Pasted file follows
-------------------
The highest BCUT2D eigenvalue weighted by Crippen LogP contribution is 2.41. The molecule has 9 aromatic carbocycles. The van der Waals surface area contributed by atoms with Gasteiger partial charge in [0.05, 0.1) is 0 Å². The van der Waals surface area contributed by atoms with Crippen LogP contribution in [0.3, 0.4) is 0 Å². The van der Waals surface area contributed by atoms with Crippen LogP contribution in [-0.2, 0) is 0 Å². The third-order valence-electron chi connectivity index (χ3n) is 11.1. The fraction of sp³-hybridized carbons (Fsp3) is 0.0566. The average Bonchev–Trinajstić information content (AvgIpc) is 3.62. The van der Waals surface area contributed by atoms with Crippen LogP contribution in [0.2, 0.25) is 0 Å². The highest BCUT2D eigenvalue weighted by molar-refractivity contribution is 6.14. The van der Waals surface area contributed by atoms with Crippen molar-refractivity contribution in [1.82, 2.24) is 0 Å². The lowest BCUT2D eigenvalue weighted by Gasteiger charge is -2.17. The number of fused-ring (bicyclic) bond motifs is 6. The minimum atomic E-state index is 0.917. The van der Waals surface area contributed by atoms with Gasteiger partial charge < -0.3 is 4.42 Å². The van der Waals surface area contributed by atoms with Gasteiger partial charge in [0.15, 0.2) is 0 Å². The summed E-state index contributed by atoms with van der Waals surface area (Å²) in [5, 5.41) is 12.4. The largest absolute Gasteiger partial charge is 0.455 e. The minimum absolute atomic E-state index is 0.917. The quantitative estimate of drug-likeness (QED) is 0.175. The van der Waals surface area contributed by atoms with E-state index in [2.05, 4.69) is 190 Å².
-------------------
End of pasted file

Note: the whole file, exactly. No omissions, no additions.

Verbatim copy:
The highest BCUT2D eigenvalue weighted by Crippen LogP contribution is 2.41. The molecule has 9 aromatic carbocycles. The van der Waals surface area contributed by atoms with Gasteiger partial charge in [0.05, 0.1) is 0 Å². The van der Waals surface area contributed by atoms with Crippen LogP contribution in [0.3, 0.4) is 0 Å². The van der Waals surface area contributed by atoms with Crippen LogP contribution in [-0.2, 0) is 0 Å². The third-order valence-electron chi connectivity index (χ3n) is 11.1. The fraction of sp³-hybridized carbons (Fsp3) is 0.0566. The average Bonchev–Trinajstić information content (AvgIpc) is 3.62. The van der Waals surface area contributed by atoms with Crippen LogP contribution in [0.2, 0.25) is 0 Å². The highest BCUT2D eigenvalue weighted by molar-refractivity contribution is 6.14. The van der Waals surface area contributed by atoms with Crippen molar-refractivity contribution in [1.82, 2.24) is 0 Å². The lowest BCUT2D eigenvalue weighted by Gasteiger charge is -2.17. The number of fused-ring (bicyclic) bond motifs is 6. The minimum atomic E-state index is 0.917. The van der Waals surface area contributed by atoms with Gasteiger partial charge < -0.3 is 4.42 Å². The van der Waals surface area contributed by atoms with Gasteiger partial charge in [0.15, 0.2) is 0 Å². The summed E-state index contributed by atoms with van der Waals surface area (Å²) in [5, 5.41) is 12.4. The largest absolute Gasteiger partial charge is 0.455 e. The minimum absolute atomic E-state index is 0.917. The quantitative estimate of drug-likeness (QED) is 0.175. The van der Waals surface area contributed by atoms with E-state index in [2.05, 4.69) is 190 Å².